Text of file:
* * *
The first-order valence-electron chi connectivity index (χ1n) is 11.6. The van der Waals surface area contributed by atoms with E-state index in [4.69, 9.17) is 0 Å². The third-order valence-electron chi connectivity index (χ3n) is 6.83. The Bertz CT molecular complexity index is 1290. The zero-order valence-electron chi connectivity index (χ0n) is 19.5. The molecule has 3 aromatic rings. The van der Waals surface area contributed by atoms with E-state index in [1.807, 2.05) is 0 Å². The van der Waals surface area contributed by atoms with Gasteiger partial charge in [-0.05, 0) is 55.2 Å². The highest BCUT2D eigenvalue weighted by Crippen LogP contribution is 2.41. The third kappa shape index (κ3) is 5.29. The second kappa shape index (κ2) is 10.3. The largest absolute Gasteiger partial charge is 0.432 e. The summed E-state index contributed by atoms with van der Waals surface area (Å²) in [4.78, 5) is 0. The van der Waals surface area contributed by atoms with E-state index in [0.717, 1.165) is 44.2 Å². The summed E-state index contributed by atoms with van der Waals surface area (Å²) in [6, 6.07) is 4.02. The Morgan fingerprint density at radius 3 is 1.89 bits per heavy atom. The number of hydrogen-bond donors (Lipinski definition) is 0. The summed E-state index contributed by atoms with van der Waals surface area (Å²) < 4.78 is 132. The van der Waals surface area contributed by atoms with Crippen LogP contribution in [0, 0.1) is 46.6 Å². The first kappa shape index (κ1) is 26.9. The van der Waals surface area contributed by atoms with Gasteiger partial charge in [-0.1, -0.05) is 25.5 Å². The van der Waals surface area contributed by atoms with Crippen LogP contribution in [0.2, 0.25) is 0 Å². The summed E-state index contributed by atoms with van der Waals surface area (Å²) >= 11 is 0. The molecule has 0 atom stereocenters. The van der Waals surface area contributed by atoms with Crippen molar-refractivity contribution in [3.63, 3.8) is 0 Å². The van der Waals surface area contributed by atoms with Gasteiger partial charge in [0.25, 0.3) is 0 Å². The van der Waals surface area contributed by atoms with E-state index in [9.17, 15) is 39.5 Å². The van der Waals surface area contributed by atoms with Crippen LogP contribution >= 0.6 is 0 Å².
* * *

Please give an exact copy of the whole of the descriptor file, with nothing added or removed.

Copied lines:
The first-order valence-electron chi connectivity index (χ1n) is 11.6. The van der Waals surface area contributed by atoms with E-state index in [4.69, 9.17) is 0 Å². The third-order valence-electron chi connectivity index (χ3n) is 6.83. The Bertz CT molecular complexity index is 1290. The zero-order valence-electron chi connectivity index (χ0n) is 19.5. The molecule has 3 aromatic rings. The van der Waals surface area contributed by atoms with E-state index in [1.807, 2.05) is 0 Å². The van der Waals surface area contributed by atoms with Gasteiger partial charge in [-0.05, 0) is 55.2 Å². The highest BCUT2D eigenvalue weighted by Crippen LogP contribution is 2.41. The third kappa shape index (κ3) is 5.29. The second kappa shape index (κ2) is 10.3. The largest absolute Gasteiger partial charge is 0.432 e. The summed E-state index contributed by atoms with van der Waals surface area (Å²) in [4.78, 5) is 0. The van der Waals surface area contributed by atoms with E-state index in [0.717, 1.165) is 44.2 Å². The summed E-state index contributed by atoms with van der Waals surface area (Å²) in [6, 6.07) is 4.02. The Morgan fingerprint density at radius 3 is 1.89 bits per heavy atom. The number of hydrogen-bond donors (Lipinski definition) is 0. The summed E-state index contributed by atoms with van der Waals surface area (Å²) < 4.78 is 132. The van der Waals surface area contributed by atoms with Crippen LogP contribution in [0, 0.1) is 46.6 Å². The first kappa shape index (κ1) is 26.9. The van der Waals surface area contributed by atoms with Gasteiger partial charge in [-0.1, -0.05) is 25.5 Å². The van der Waals surface area contributed by atoms with Crippen LogP contribution in [0.2, 0.25) is 0 Å². The summed E-state index contributed by atoms with van der Waals surface area (Å²) >= 11 is 0. The molecule has 0 atom stereocenters. The van der Waals surface area contributed by atoms with Crippen molar-refractivity contribution in [3.63, 3.8) is 0 Å². The van der Waals surface area contributed by atoms with Gasteiger partial charge in [0.25, 0.3) is 0 Å². The van der Waals surface area contributed by atoms with E-state index in [9.17, 15) is 39.5 Å². The van der Waals surface area contributed by atoms with Crippen LogP contribution >= 0.6 is 0 Å².